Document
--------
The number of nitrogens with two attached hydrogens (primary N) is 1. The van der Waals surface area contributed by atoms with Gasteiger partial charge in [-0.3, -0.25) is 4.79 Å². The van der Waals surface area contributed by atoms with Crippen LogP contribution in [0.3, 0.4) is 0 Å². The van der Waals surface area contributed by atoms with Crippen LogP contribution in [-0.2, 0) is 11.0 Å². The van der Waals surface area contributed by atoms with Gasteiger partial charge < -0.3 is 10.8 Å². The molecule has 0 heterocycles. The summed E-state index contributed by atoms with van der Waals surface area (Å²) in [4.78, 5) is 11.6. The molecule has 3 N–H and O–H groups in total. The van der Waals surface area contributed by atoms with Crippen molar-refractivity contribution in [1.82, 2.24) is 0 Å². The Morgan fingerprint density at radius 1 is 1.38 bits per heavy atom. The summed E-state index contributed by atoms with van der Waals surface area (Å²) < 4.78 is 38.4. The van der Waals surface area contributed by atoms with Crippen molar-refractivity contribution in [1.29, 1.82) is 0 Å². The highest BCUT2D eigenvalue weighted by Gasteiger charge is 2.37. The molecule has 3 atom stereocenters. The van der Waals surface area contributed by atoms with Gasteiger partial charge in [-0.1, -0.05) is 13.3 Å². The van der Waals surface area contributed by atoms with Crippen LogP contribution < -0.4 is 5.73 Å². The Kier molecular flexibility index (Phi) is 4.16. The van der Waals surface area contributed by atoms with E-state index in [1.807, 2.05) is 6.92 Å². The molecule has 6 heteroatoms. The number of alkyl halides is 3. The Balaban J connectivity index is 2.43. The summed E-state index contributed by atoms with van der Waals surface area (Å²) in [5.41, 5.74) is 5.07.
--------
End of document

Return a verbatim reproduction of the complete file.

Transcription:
The number of nitrogens with two attached hydrogens (primary N) is 1. The van der Waals surface area contributed by atoms with Gasteiger partial charge in [-0.3, -0.25) is 4.79 Å². The van der Waals surface area contributed by atoms with Crippen LogP contribution in [0.3, 0.4) is 0 Å². The van der Waals surface area contributed by atoms with Crippen LogP contribution in [-0.2, 0) is 11.0 Å². The van der Waals surface area contributed by atoms with Gasteiger partial charge < -0.3 is 10.8 Å². The molecule has 0 heterocycles. The summed E-state index contributed by atoms with van der Waals surface area (Å²) in [4.78, 5) is 11.6. The molecule has 3 N–H and O–H groups in total. The van der Waals surface area contributed by atoms with Crippen molar-refractivity contribution in [1.82, 2.24) is 0 Å². The Morgan fingerprint density at radius 1 is 1.38 bits per heavy atom. The summed E-state index contributed by atoms with van der Waals surface area (Å²) < 4.78 is 38.4. The van der Waals surface area contributed by atoms with Crippen molar-refractivity contribution in [1.29, 1.82) is 0 Å². The highest BCUT2D eigenvalue weighted by Gasteiger charge is 2.37. The molecule has 3 atom stereocenters. The van der Waals surface area contributed by atoms with Gasteiger partial charge in [-0.1, -0.05) is 13.3 Å². The van der Waals surface area contributed by atoms with Crippen LogP contribution < -0.4 is 5.73 Å². The Kier molecular flexibility index (Phi) is 4.16. The van der Waals surface area contributed by atoms with E-state index in [1.807, 2.05) is 6.92 Å². The molecule has 6 heteroatoms. The number of alkyl halides is 3. The Balaban J connectivity index is 2.43. The summed E-state index contributed by atoms with van der Waals surface area (Å²) in [5.41, 5.74) is 5.07.